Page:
Insurance fraud happens when a policyholder tried to collect insurance payments that they would not have otherwise been entitled to receive. Make no mistake, this is a very serious crime that carries very serious consequences if convicted. You could be looking at hefty fines, restitution and jail time. If you have been accused of insurance fraud, it is important that you have an experienced Florida Criminal Defense Attorney at Whittel & Melton by your side from the start.

Continue reading

Published on:

A Key West firefighter was caught with cocaine at work, according to police.

The 26-year-old was arrested Friday on a felony charge of cocaine possession after a police dog alerted officers to a locker inside a bedroom where the man was staying.

The K-9 also sniffed out the man’s truck where police claim they found an unspecified amount of cocaine.

Possession of any amount of cocaine is a felony.

The man was suspended until an investigation is complete.

The arrest came after Key West police and Homeland Security agents did a sweep of all three Key West fire stations at the same time Friday. They were acting on a tip about narcotics received by the Key West police’s special investigations unit.

Possession of a controlled substance, like cocaine, is a serious crime in Florida. This felony offense carries significant penalties if you are convicted. Simply being accused of possessing cocaine does not mean you are automatically guilty. There can be several potential defense strategies available in a drug possession case. Our South Florida Drug Possession Lawyers can investigate your case to determine whether the search that uncovered the drugs was legal. We will examine the warrant that was issued to authorize the search, if one even existed, and we will make sure every move made by authorities was legal. If they overstepped in any way, we will work towards getting any evidence illegally obtained thrown out.

Continue reading

Published on:

A former Hillsborough County teacher arrested last week on charges of probation violation has had the charge dismissed.

The 39-year-old was in court Tuesday for a hearing that she violated her probation for taking pictures with a friend’s 12-year-old daughter in a Clearwater Beach restaurant.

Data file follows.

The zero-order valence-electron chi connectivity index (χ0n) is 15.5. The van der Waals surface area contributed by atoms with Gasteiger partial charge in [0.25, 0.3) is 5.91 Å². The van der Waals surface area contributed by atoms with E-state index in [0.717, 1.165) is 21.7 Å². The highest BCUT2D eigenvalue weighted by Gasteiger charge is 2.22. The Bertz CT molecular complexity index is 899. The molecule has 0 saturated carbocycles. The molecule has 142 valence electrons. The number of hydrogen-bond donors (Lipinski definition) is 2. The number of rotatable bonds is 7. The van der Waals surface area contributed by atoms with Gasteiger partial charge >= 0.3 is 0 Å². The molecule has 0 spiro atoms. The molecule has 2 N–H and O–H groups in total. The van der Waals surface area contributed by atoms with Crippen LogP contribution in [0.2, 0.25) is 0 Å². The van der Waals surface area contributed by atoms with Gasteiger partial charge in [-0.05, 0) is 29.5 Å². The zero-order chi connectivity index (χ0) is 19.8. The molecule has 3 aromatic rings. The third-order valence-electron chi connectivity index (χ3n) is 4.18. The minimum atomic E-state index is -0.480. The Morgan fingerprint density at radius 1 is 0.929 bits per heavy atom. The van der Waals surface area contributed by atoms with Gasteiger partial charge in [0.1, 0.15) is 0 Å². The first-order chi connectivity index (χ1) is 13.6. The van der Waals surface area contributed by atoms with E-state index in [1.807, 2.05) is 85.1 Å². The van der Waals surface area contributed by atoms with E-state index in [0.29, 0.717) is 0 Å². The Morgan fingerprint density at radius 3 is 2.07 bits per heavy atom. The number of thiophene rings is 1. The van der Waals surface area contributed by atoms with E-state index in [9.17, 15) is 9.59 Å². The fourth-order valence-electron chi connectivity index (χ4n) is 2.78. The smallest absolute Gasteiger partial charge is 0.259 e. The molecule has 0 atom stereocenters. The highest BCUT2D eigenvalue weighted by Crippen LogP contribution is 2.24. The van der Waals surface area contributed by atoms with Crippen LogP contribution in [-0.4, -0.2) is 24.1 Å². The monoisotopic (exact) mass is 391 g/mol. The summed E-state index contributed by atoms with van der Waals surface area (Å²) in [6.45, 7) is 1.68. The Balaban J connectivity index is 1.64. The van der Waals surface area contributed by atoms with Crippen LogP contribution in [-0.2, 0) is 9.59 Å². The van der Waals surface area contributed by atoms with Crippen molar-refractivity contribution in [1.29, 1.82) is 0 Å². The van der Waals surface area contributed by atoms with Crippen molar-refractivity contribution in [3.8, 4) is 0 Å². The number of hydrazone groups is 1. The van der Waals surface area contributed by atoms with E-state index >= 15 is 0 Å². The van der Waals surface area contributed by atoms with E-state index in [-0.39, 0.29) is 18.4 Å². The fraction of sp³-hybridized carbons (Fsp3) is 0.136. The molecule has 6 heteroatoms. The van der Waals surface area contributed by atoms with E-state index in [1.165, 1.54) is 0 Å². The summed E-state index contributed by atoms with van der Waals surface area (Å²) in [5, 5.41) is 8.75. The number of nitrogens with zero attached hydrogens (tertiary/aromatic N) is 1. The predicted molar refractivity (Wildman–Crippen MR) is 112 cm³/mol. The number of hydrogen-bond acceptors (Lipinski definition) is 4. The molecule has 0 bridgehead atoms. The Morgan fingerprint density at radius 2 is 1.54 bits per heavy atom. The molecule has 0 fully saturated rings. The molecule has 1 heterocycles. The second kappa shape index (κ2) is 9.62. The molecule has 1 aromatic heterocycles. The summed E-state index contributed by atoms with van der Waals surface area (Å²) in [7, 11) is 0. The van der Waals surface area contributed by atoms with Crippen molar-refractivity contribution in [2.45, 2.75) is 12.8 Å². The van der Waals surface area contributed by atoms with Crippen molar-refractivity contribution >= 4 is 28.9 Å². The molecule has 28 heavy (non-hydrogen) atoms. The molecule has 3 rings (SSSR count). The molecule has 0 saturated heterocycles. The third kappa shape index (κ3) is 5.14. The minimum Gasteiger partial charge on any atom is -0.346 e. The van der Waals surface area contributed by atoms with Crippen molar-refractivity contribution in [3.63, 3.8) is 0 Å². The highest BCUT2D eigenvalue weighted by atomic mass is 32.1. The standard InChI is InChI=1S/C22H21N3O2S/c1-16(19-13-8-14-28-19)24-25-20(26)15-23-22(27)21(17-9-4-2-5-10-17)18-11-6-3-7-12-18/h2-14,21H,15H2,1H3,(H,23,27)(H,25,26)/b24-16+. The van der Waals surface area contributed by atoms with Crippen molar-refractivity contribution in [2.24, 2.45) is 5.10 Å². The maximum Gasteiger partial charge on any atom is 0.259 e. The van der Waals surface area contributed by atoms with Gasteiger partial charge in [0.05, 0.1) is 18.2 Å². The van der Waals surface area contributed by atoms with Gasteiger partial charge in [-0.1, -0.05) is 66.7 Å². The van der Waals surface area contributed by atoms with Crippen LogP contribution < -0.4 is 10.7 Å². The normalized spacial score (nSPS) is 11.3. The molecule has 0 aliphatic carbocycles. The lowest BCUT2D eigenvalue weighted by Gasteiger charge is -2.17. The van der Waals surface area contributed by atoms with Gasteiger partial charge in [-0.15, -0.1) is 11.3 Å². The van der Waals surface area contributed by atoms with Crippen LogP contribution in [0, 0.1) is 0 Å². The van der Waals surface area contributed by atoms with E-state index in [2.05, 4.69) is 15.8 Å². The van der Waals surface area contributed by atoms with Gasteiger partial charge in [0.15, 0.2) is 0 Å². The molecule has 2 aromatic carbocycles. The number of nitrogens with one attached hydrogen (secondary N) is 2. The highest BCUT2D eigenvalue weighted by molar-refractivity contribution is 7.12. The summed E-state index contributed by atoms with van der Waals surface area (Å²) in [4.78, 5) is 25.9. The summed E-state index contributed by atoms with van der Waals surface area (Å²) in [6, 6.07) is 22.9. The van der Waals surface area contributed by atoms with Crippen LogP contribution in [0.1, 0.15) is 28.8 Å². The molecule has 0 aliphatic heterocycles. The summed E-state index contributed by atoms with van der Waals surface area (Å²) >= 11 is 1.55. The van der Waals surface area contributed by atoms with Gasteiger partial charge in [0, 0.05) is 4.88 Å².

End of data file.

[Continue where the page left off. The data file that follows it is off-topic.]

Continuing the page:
A judge dismissed the violation Tuesday, and she’ll be released Wednesday.

The woman made news in the Bay area in 2010 when she pleaded guilty to having sex with teen students.

She served six years in prison on lewd and lascivious battery charges and was released in 2016.

The woman reported the recent incident to her probation officer. Her probation prohibits any contact with minors unless approved by the court. She was arrested July 19.

The terms of probation can be very restrictive. You are expected to live your normal life while following strict procedures. You cannot travel too far from a fixed point, you must report regularly to a probation officer, and you must not be arrested for or charged with any further offenses, among other things. Failure to comply with any of these areas could be considered a probation violation.

If you have recently been charged with violating the terms of your probation, you face serious criminal consequences. Whether done so intentionally or by accident, you are likely to face harsh consequences, including extended probation, hefty fines, or sentenced to serve the remaining term of your original imprisonment. This all depends on individual circumstances – no two cases are the same.

Continue reading

Published on:

Pinellas County deputies have been on a mission to arrest contractors accused of operating without licenses.

In a sting conducted from Saturday through early Monday called “Operation Flush Out,” 30 people were arrested after pitching electrical, drywall and other construction services to undercover detectives.

The three-day sting produced a combination of at least 60 felony and misdemeanor charges against people offering to work without a license or insurance, the sheriff said.

It is the sheriff’s third sting since October to combat the hundreds of unlicensed contractors who rip off homeowners and leave properties in shambles.

Contracting without a license carries a misdemeanor for first-time offenses and a felony the second time. Other violations include felony charge of workers’ compensation fraud. Florida law requires contractors in the construction industry to carry the insurance. Without it, violators can lower prices and steal business from licensed and insured contractors.

In the state of Florida, unlicensed contracting is usually charged as a first-degree misdemeanor, with penalties of up to 1 year in jail or 12 months of probation, and a $1,000.00 fine. If the accused has been previously convicted of contracting without a license, the offense may be charged as third-degree felony, which carries penalties of up to 5 years in prison or 5 years of probation and a $5,000 fine.

When it comes to charges of contracting without a license, it is vital to have a criminal defense attorney on your side to identify possible defenses and to minimize potential penalties. However, many people accused of this charge opt to plead guilty to the charge in order to avoid the expense of an attorney. By doing this, they obtain permanent criminal records, risk their chances of obtaining a license in the future and get slapped with paying out restitution to alleged victims that claim they performed substandard work or used sub-standard materials and caused a loss.

Continue reading

Contact Information